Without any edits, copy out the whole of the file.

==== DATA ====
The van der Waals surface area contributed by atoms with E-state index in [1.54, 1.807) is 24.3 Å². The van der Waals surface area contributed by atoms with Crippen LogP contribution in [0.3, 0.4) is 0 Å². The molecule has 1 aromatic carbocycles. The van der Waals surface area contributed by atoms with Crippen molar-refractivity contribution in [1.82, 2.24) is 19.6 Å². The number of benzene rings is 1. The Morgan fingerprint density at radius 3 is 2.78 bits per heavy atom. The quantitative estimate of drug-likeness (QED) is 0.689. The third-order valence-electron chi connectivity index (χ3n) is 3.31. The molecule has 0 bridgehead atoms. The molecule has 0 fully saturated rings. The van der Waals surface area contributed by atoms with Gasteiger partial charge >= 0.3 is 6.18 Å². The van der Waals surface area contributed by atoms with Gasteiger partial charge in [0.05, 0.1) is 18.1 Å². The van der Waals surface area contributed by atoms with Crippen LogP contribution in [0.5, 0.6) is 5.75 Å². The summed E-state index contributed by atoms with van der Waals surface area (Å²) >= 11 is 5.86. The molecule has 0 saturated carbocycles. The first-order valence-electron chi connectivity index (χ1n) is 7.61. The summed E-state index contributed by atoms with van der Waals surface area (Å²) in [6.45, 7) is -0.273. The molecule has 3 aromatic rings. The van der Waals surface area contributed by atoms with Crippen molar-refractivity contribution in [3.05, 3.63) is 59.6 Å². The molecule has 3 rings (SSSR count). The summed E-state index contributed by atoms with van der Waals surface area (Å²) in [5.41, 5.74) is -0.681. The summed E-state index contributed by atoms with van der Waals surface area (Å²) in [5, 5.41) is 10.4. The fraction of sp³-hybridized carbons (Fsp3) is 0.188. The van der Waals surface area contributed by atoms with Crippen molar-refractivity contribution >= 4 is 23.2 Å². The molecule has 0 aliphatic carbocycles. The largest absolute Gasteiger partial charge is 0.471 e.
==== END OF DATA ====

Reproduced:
The van der Waals surface area contributed by atoms with E-state index in [1.54, 1.807) is 24.3 Å². The van der Waals surface area contributed by atoms with Crippen LogP contribution in [0.3, 0.4) is 0 Å². The molecule has 1 aromatic carbocycles. The van der Waals surface area contributed by atoms with Crippen molar-refractivity contribution in [1.82, 2.24) is 19.6 Å². The number of benzene rings is 1. The Morgan fingerprint density at radius 3 is 2.78 bits per heavy atom. The quantitative estimate of drug-likeness (QED) is 0.689. The third-order valence-electron chi connectivity index (χ3n) is 3.31. The molecule has 0 bridgehead atoms. The molecule has 0 fully saturated rings. The van der Waals surface area contributed by atoms with Gasteiger partial charge >= 0.3 is 6.18 Å². The van der Waals surface area contributed by atoms with Gasteiger partial charge in [0.05, 0.1) is 18.1 Å². The van der Waals surface area contributed by atoms with Crippen LogP contribution in [0.5, 0.6) is 5.75 Å². The summed E-state index contributed by atoms with van der Waals surface area (Å²) >= 11 is 5.86. The molecule has 0 saturated carbocycles. The first-order valence-electron chi connectivity index (χ1n) is 7.61. The summed E-state index contributed by atoms with van der Waals surface area (Å²) in [6.45, 7) is -0.273. The molecule has 3 aromatic rings. The van der Waals surface area contributed by atoms with Crippen molar-refractivity contribution in [3.05, 3.63) is 59.6 Å². The molecule has 3 rings (SSSR count). The summed E-state index contributed by atoms with van der Waals surface area (Å²) in [5.41, 5.74) is -0.681. The summed E-state index contributed by atoms with van der Waals surface area (Å²) in [5, 5.41) is 10.4. The fraction of sp³-hybridized carbons (Fsp3) is 0.188. The van der Waals surface area contributed by atoms with Crippen molar-refractivity contribution >= 4 is 23.2 Å². The molecule has 0 aliphatic carbocycles. The largest absolute Gasteiger partial charge is 0.471 e.